Louise Duncan, TetraMap International
Asked Lana West, Head of People and Culture, at Beca Limited – an engineering firm with around 3000 staff at a morning breakfast ‘Leveraging Difference and Diversity’ hosted by the Employers Manufacturing Association (EMA).
Beca is an organisation who are proud of their workforce and how they value diversity. With her permission, we share Lana’s thoughts around leveraging workplace diversity in the form of ‘three buckets’.
Photo credit: Unsplash
According to the New Zealand Herald in 2016 – Auckland is one of the world’s most culturally diverse cities with the fourth most foreign-born population, an international study has found. With 39 per cent of its population born overseas, the city is revealed to be more diverse than Sydney, Los Angeles, London and even New York.
Along with Maori and Pacific peoples adding further richness to organisations throughout New Zealand, that’s real competitive advantage companies like Beca want to harness.
This resonated with us at TetraMap, because everything we do is centred around one core belief: strength lies in valuing differences. By simplifying the complexity of how people work together, we enable teams to foster and leverage their natural diversity to creatively solve organisational challenges together. Diversity fuels synergy, differences provoke creativity.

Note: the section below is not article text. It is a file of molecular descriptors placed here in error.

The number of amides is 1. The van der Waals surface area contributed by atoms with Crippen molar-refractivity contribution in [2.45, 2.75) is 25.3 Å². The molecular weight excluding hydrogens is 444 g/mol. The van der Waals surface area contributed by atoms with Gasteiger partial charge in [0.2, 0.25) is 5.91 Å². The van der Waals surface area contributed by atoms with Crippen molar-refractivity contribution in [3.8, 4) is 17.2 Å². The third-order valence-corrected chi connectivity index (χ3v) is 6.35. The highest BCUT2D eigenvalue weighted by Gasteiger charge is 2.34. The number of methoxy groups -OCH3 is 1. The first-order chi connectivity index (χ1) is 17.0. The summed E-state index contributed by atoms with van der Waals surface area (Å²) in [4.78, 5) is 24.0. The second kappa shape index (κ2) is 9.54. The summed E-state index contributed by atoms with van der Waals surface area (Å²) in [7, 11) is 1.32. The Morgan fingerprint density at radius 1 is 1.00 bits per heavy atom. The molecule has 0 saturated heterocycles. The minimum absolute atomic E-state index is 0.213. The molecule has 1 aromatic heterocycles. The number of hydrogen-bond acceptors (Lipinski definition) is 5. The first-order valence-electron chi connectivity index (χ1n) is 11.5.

So what is diversity? Lana explains…
Her view is to encourage deeper curiosity and enable conversations to leverage the diversity of talent already inside organisations.
“When people are comfortable to open up, feel confident about who they are, and what they have to share and feel heard in every conversation. If you can achieve this, it will add huge value to your business,” she said.
To illustrate her point Lana asked us to visually demonstrate the diversity already in the room.
Please stand up:
Many organisations seem to be focused on what is sometimes described as transactional diversity. Measurement of ethnicity, gender, age, sexual orientation, etc – hugely important for equality and fairness, seem frequently to take precedence over the deeper transformational diversity – as described above.
Yet, transactional and transformational are not mutually exclusive. In essence, they are the yin and yang of a good balance between the twin topics of diversity and inclusion.
Whilst we might not entirely agree with Frank Sinatra on the topic of love and marriage, the sentiment of “You can’t have one without the other ” seems a good fit! Enjoy!